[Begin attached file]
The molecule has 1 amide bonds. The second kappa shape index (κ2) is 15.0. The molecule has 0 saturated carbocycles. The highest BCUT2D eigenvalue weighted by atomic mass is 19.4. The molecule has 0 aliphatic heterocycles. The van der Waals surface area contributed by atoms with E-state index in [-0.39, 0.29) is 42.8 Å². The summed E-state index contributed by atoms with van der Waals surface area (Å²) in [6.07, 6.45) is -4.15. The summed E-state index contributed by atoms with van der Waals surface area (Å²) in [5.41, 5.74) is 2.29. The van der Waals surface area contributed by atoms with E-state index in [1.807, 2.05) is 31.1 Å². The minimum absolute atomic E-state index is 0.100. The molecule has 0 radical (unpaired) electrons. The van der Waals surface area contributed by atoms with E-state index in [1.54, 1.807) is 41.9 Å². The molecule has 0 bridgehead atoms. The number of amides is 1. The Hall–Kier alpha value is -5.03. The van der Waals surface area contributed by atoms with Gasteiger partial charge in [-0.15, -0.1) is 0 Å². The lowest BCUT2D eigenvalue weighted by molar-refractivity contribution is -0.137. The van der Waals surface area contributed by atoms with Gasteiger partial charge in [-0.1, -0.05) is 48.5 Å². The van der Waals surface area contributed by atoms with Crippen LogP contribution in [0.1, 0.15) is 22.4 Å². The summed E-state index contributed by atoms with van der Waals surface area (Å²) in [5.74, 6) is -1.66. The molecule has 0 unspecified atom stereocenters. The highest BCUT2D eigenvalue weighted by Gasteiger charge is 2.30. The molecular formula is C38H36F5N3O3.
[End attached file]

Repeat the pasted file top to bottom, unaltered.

The molecule has 1 amide bonds. The second kappa shape index (κ2) is 15.0. The molecule has 0 saturated carbocycles. The highest BCUT2D eigenvalue weighted by atomic mass is 19.4. The molecule has 0 aliphatic heterocycles. The van der Waals surface area contributed by atoms with E-state index in [-0.39, 0.29) is 42.8 Å². The summed E-state index contributed by atoms with van der Waals surface area (Å²) in [6.07, 6.45) is -4.15. The summed E-state index contributed by atoms with van der Waals surface area (Å²) in [5.41, 5.74) is 2.29. The van der Waals surface area contributed by atoms with E-state index in [1.807, 2.05) is 31.1 Å². The minimum absolute atomic E-state index is 0.100. The molecule has 0 radical (unpaired) electrons. The van der Waals surface area contributed by atoms with E-state index in [1.54, 1.807) is 41.9 Å². The molecule has 0 bridgehead atoms. The number of amides is 1. The Hall–Kier alpha value is -5.03. The van der Waals surface area contributed by atoms with Gasteiger partial charge in [-0.15, -0.1) is 0 Å². The lowest BCUT2D eigenvalue weighted by molar-refractivity contribution is -0.137. The van der Waals surface area contributed by atoms with Gasteiger partial charge in [-0.1, -0.05) is 48.5 Å². The van der Waals surface area contributed by atoms with Crippen LogP contribution in [0.1, 0.15) is 22.4 Å². The summed E-state index contributed by atoms with van der Waals surface area (Å²) in [5.74, 6) is -1.66. The molecule has 0 unspecified atom stereocenters. The highest BCUT2D eigenvalue weighted by Gasteiger charge is 2.30. The molecular formula is C38H36F5N3O3.